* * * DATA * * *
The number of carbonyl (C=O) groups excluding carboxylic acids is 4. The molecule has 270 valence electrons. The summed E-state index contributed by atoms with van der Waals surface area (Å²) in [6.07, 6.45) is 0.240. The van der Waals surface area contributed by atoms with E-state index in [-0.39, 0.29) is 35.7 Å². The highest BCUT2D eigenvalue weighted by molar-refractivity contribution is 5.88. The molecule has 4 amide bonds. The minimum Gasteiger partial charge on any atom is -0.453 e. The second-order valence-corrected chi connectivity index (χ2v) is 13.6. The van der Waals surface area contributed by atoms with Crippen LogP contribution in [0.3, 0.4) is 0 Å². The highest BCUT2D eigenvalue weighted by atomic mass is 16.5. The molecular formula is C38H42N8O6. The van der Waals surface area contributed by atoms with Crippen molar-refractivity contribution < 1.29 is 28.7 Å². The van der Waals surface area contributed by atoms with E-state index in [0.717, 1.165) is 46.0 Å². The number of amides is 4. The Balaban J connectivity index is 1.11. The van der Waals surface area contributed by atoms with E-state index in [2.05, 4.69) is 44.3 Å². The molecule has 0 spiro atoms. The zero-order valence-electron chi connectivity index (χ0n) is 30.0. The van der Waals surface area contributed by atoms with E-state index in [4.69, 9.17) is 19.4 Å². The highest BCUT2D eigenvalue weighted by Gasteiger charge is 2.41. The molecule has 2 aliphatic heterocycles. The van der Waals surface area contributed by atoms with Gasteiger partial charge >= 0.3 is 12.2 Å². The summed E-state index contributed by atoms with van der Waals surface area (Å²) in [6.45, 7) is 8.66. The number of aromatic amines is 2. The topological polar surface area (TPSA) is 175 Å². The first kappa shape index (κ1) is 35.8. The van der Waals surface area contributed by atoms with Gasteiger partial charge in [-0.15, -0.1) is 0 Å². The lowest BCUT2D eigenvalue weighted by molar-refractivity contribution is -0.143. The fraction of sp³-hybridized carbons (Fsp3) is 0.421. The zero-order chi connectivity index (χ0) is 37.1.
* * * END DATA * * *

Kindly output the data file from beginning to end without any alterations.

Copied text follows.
The number of carbonyl (C=O) groups excluding carboxylic acids is 4. The molecule has 270 valence electrons. The summed E-state index contributed by atoms with van der Waals surface area (Å²) in [6.07, 6.45) is 0.240. The van der Waals surface area contributed by atoms with E-state index in [-0.39, 0.29) is 35.7 Å². The highest BCUT2D eigenvalue weighted by molar-refractivity contribution is 5.88. The molecule has 4 amide bonds. The minimum Gasteiger partial charge on any atom is -0.453 e. The second-order valence-corrected chi connectivity index (χ2v) is 13.6. The van der Waals surface area contributed by atoms with Crippen LogP contribution in [0.3, 0.4) is 0 Å². The highest BCUT2D eigenvalue weighted by atomic mass is 16.5. The molecular formula is C38H42N8O6. The van der Waals surface area contributed by atoms with Crippen molar-refractivity contribution < 1.29 is 28.7 Å². The van der Waals surface area contributed by atoms with E-state index in [0.717, 1.165) is 46.0 Å². The number of amides is 4. The Balaban J connectivity index is 1.11. The van der Waals surface area contributed by atoms with E-state index in [2.05, 4.69) is 44.3 Å². The molecule has 0 spiro atoms. The zero-order valence-electron chi connectivity index (χ0n) is 30.0. The van der Waals surface area contributed by atoms with E-state index in [4.69, 9.17) is 19.4 Å². The highest BCUT2D eigenvalue weighted by Gasteiger charge is 2.41. The molecule has 2 aliphatic heterocycles. The van der Waals surface area contributed by atoms with Gasteiger partial charge >= 0.3 is 12.2 Å². The summed E-state index contributed by atoms with van der Waals surface area (Å²) in [6.45, 7) is 8.66. The number of aromatic amines is 2. The topological polar surface area (TPSA) is 175 Å². The first kappa shape index (κ1) is 35.8. The van der Waals surface area contributed by atoms with Gasteiger partial charge in [-0.15, -0.1) is 0 Å². The lowest BCUT2D eigenvalue weighted by molar-refractivity contribution is -0.143. The fraction of sp³-hybridized carbons (Fsp3) is 0.421. The zero-order chi connectivity index (χ0) is 37.1.